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Education Technology as a Trojan Horse for Privatization

By Dr. Larry Kuehn, British Colombia Teachers’ Federation

(This article will appear in upcoming issue #11 of Intercambio on Technology and Privatization)
Favorite words of technology entrepreneurs are “break,” “disruptive innovation” and “creative destruction.” For example, Uber replaces taxis; Spotify breaks owning music collections; and, Amazon hopes to creatively destroy personal shopping for groceries as it already has for everything from books to appliances to almost any commodity.
The Holy Grail of education technology entrepreneurs is to be the Uber of education – to become the platform that disrupts traditional face-to-face education and replaces it with a technology that dominates learning. Since this search for the singular platform is being carried out in capitalist economies, profit is the major end, rather than seeking solutions to the inequalities exacerbated by the domination of monopolies in day-to-day, technology-driven living. The major technology corporations are in a race to become the basic education platform.
Education technology has developed in ways that reinforce individualization within a competitive environment, responding to and reinforcing neo-liberal patterns, creating the neo-liberal person. Widespread adoption of education built on this kind of individualization produces a form of privatization within the public education system, one that is based on preparing students for employment in a technological, corporate-dominated system, not on preparing them for citizenship as a collective responsibility.
This presents challenges for critical educators who recognize that ignoring technology is not an option, but who want to find or create space for alternative approaches that support social justice and pursue pedagogy based on critical and social constructivist approaches.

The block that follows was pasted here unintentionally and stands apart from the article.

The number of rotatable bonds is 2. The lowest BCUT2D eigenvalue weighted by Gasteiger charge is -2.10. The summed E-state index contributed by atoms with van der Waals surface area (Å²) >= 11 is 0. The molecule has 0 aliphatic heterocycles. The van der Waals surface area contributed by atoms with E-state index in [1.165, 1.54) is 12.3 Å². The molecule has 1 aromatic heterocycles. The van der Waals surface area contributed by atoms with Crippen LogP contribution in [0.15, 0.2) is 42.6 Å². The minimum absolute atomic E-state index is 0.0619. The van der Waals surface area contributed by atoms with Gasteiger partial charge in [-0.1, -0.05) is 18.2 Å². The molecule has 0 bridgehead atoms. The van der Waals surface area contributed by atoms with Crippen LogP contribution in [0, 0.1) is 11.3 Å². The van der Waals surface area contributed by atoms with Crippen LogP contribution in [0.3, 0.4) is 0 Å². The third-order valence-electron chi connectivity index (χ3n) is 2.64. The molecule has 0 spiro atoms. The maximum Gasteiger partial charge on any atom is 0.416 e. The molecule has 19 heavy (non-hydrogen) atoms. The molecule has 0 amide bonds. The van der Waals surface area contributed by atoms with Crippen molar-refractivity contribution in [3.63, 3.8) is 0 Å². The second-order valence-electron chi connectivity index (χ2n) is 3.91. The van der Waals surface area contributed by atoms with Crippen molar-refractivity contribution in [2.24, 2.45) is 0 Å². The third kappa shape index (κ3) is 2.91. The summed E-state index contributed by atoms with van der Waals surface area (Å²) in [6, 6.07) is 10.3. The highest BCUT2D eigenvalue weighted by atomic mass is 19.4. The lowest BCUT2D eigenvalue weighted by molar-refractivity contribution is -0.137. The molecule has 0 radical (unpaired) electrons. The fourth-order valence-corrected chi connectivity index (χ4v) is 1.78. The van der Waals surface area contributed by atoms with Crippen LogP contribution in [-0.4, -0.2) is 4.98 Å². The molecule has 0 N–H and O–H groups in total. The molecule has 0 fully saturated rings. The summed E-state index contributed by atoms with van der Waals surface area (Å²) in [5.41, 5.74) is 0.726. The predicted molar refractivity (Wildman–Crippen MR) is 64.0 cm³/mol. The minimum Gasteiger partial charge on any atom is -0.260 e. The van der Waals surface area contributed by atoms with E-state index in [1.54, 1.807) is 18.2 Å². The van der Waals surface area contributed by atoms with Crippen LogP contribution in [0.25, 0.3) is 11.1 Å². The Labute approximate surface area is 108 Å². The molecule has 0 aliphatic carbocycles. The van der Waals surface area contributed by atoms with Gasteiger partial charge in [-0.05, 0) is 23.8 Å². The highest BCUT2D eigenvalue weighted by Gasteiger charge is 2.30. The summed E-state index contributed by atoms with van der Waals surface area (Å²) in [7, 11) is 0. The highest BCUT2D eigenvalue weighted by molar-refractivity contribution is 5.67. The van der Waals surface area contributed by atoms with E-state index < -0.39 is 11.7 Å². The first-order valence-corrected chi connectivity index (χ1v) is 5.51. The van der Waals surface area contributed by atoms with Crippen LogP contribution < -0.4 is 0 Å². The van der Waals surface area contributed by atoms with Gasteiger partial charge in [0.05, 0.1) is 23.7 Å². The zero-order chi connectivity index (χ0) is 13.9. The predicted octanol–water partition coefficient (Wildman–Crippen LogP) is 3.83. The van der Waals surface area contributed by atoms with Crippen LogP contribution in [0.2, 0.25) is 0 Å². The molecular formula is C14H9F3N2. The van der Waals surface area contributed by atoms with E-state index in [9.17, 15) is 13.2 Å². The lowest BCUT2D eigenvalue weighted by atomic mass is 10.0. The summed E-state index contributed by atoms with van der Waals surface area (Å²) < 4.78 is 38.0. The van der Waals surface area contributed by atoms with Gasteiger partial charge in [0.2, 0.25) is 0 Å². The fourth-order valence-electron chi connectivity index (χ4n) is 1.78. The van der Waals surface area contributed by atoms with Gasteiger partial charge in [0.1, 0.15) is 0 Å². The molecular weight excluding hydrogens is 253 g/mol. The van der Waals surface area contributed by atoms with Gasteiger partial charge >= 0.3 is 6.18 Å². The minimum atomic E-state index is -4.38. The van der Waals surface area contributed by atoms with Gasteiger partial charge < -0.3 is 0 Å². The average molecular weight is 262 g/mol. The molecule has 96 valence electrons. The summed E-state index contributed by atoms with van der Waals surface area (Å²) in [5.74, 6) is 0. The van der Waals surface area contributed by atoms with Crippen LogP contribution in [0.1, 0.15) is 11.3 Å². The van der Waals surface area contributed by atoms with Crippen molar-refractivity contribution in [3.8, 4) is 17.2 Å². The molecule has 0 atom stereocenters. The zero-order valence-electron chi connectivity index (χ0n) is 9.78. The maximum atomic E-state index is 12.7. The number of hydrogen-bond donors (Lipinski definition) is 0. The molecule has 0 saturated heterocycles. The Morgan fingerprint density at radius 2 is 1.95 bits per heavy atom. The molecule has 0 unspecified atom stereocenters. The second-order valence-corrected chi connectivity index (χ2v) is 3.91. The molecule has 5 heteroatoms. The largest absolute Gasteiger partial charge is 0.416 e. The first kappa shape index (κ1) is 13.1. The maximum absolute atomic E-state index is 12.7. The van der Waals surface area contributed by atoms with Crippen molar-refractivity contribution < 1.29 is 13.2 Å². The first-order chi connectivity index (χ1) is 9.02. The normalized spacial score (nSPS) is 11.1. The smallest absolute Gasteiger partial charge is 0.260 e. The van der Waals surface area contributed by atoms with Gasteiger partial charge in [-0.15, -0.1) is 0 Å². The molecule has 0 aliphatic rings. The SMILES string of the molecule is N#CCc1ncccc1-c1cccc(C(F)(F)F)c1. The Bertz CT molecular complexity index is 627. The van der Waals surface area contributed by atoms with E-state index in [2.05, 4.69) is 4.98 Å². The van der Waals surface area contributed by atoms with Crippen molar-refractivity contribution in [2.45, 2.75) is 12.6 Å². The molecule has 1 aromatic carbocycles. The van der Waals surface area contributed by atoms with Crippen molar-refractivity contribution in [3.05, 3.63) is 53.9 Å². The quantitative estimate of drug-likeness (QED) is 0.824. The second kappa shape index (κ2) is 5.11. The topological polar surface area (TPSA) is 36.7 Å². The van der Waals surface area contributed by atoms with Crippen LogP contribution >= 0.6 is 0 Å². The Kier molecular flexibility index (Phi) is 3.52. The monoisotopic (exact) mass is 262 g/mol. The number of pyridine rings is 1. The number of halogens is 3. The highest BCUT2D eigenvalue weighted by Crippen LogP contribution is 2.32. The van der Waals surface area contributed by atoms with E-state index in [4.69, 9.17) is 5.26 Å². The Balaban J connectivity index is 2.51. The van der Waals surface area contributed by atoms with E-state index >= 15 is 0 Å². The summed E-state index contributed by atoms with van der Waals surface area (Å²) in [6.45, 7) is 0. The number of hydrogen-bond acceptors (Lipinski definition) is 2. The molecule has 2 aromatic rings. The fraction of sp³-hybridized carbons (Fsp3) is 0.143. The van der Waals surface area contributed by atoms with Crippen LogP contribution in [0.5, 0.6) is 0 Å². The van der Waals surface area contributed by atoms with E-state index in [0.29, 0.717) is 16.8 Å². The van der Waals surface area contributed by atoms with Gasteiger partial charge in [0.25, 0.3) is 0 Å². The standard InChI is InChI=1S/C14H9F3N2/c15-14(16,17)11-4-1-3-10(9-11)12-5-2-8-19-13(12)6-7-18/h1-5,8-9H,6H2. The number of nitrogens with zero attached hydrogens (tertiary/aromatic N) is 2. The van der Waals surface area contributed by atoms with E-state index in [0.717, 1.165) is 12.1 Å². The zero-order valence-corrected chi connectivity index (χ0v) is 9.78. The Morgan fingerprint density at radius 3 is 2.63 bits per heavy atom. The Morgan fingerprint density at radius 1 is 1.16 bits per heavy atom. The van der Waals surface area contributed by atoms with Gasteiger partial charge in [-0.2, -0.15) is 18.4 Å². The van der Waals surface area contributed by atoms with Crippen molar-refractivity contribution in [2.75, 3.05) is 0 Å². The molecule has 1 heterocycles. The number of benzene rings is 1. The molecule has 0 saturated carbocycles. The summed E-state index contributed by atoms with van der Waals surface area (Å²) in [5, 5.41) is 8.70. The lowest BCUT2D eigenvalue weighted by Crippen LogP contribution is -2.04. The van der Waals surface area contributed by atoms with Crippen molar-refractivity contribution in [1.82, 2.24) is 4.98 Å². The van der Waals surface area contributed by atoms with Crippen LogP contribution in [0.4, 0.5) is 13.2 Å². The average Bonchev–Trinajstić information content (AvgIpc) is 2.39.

Developing critical alternatives requires first an analysis of the approaches currently being taken by education technology entrepreneurs, then seeking spaces within these technologies that can be used to promote social goals, not just private, individual gain. This article is only a beginning of that type of analysis.
The current education technology landscape falls into at least four different strategies: digital content, learning management systems, education apps, and universal platforms.
Providing content digitally
One system that is being disrupted is textbooks. Historically, this print technology has dominated in providing content in schools, but the challenge now is what will replace the physical, hard-copy textbook.
The textbook industry as content-providers has been going through consolidation, leaving only two major content-providers of the textbook publisher type in the English-speaking world—the British transnational Pearson PLC and the US-based McGraw-Hill. Pearson has adopted a strategy of offering content digitally and on a global basis as a way of surviving in the new context. However, it has not been entirely successful. The corporation has been losing money to such an extent that it recently had to sell off other forms of publishing–the Economist magazine, and its book publishing arm, Penguin Random House.
One of the potential challenges to the Pearson model is open publishing. Groups of authors join together to develop online resources for classroom use. They may be offered at a small cost (teacherspayteachers.com) or made available under a Creative Commons license to anyone who wants to use them in teaching. A major part of the cost of the print textbook is not payments to authors, but the marketing and distribution. Digital distribution reduces the entry costs to compete with the traditional textbook publishers.
Learning Management Systems (LMS)
Learning Management Systems are online versions of the structure of classroom education. They have content loaded onto them; they have areas for discussion, both with a teacher and with other students; they include the ability to give tests to the student; and they provide the capacity to report, both marks and other data. LMS’s are used extensively in online learning, but also in face-to-face classrooms, particularly in “blended learning,” a combination of in person and online learning.
As in other areas of technology, many systems were developed, but only a few businesses survive as smaller ones are bought out and consolidated into fewer, near monopoly corporations. The major LMS’s still standing are Blackboard and Canvas, with Desire2Learn, a Canadian LMS with a narrower market reach. One open source system, free to use, is Moodle, which has a large user-base.
Interestingly, Pearson sold its LMS, saying that they only work effectively on desktop or laptop computers, not on smart phones. The future market, they say, is in smartphones as billions of people have access, but many fewer have desktops or laptops. For mobiles, Pearson says, apps that have a specific purpose will dominate.
Education Apps